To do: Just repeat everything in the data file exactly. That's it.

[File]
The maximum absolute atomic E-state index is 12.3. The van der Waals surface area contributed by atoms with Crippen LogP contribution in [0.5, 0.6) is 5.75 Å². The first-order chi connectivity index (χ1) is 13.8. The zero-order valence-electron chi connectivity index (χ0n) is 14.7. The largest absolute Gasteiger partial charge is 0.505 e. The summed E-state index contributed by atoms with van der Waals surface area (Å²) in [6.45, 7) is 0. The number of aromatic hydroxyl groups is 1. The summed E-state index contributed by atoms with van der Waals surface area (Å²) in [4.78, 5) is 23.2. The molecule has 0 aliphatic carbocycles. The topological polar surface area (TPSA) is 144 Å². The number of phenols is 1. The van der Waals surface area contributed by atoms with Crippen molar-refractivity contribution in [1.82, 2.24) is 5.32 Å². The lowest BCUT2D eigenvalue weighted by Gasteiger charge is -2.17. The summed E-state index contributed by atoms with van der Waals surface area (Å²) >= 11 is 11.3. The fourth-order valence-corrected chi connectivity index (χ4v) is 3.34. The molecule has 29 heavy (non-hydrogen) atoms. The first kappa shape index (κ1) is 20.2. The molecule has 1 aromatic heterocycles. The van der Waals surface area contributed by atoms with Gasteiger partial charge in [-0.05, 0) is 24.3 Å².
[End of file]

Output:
The maximum absolute atomic E-state index is 12.3. The van der Waals surface area contributed by atoms with Crippen LogP contribution in [0.5, 0.6) is 5.75 Å². The first-order chi connectivity index (χ1) is 13.8. The zero-order valence-electron chi connectivity index (χ0n) is 14.7. The largest absolute Gasteiger partial charge is 0.505 e. The summed E-state index contributed by atoms with van der Waals surface area (Å²) in [6.45, 7) is 0. The number of aromatic hydroxyl groups is 1. The summed E-state index contributed by atoms with van der Waals surface area (Å²) in [4.78, 5) is 23.2. The molecule has 0 aliphatic carbocycles. The topological polar surface area (TPSA) is 144 Å². The number of phenols is 1. The van der Waals surface area contributed by atoms with Crippen molar-refractivity contribution in [1.82, 2.24) is 5.32 Å². The lowest BCUT2D eigenvalue weighted by Gasteiger charge is -2.17. The summed E-state index contributed by atoms with van der Waals surface area (Å²) >= 11 is 11.3. The fourth-order valence-corrected chi connectivity index (χ4v) is 3.34. The molecule has 29 heavy (non-hydrogen) atoms. The first kappa shape index (κ1) is 20.2. The molecule has 1 aromatic heterocycles. The van der Waals surface area contributed by atoms with Gasteiger partial charge in [-0.05, 0) is 24.3 Å².